Now I was really up against it. I had declared with the new year that I was throwing out that bound up woman with the frozen shoulders. Rosalind was returning to the UK on Tuesday and we were out of time. There was no choice but to go to the bikram studio on Monday!
We changed into our yoga things and stopped at the supermarket for bottled and coconut water. The coconut water, Roz explained, would replenish the electrolytes lost during the workout. The workout itself was going to be an hour and a half. I was terrified.
But while we were in the supermarket looking for coconut water my friend Irina phoned. "Amanda?" she said - she was calling because she was going to cut Rosalind's hair that day.
"Irina - guess where we're going!" I cried. "We're going to hot yoga. Why don't you come along?"
Sure, she said. She was feeling low, having just driven her son to the airport. But enough of hollow words; she would meet us at the studio!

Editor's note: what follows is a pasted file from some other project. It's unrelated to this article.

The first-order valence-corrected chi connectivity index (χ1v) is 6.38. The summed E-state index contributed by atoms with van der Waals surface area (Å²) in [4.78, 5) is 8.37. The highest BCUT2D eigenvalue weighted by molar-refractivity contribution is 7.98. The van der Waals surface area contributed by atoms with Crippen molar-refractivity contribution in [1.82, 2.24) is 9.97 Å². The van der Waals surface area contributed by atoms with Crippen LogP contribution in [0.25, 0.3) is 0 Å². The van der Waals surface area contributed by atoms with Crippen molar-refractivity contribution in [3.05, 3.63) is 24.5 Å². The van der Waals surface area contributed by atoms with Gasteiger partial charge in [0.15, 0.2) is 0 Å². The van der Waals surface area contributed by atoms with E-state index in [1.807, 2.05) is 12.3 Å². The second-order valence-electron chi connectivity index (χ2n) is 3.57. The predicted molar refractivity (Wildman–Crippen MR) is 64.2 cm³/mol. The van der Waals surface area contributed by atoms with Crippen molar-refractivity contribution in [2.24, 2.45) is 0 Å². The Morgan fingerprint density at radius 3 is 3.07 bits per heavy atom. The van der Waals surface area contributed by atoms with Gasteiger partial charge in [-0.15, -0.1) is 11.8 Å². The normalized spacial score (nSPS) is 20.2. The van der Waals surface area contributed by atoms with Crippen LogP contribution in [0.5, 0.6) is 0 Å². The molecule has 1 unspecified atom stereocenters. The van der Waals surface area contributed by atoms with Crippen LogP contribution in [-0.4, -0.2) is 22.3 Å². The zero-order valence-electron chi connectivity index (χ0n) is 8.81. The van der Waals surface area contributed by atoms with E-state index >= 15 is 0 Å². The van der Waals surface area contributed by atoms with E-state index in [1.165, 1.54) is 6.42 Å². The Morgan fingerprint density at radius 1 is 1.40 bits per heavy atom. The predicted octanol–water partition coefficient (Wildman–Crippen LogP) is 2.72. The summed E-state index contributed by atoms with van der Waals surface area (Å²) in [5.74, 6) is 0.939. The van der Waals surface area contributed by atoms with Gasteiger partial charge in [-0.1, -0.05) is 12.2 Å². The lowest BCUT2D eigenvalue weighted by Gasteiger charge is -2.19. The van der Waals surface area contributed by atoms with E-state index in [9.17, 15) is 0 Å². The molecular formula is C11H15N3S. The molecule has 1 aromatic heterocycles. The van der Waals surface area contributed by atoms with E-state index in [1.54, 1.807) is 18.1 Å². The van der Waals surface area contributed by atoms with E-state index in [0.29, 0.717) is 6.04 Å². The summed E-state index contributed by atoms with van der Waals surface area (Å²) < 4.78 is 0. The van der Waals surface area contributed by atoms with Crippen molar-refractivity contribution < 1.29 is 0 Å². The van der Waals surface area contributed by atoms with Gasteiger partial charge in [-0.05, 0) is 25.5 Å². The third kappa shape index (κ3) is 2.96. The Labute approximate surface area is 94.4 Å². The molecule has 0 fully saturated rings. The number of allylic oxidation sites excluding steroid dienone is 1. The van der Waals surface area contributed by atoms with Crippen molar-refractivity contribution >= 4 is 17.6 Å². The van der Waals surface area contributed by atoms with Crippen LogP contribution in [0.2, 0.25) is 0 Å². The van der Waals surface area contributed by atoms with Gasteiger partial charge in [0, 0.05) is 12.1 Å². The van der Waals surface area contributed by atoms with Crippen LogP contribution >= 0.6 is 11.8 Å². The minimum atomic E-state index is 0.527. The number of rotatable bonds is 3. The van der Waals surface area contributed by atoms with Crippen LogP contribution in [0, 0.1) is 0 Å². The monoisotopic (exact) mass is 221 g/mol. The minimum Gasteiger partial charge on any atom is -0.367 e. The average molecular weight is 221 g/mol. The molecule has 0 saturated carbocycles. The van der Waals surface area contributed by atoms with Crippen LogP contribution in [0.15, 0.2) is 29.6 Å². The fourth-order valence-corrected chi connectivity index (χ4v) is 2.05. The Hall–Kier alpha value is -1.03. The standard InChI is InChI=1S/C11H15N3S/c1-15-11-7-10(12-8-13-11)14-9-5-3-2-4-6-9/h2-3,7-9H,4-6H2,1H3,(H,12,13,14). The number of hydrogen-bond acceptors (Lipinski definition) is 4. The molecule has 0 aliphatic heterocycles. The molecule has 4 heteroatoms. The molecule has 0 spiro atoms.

Just before noon we all arrived. We positioned our mats in the room and I tried to gather courage. But even before the class began I wanted to leave the room. Just learn to breathe. Just stay in the room. You can do that much can't you - with your friend and your daughter rallying you on, I told myself.
And so I did. There are 26 poses of varying length - some of them familiar to me and others completely beyond me. But in that boiling hot studio, most of the poses were all but impossible. Besides which, my frozen right arm couldn't even reach for a half moon.
By the end of the first hour I was longing to leave. I could barely think straight. At one point Irina tried to duck out to get herself a bottle of water - and was stopped by the instructor. "Oh, I can get it for you," she said. So no hope of leaving without a fuss.
My face in the mirror was a strange combination of white and red. My hair became like kinky straw sticking out at the sides of my head. My body dripped. Please God. Get me out of here.
It didn't help that on either side two exquisite yogis were going through the most beautiful practice I'd ever seen. They looked like swans as they swooped into their poses and I felt like the biggest blob and the biggest boob in the room. But that's because I was.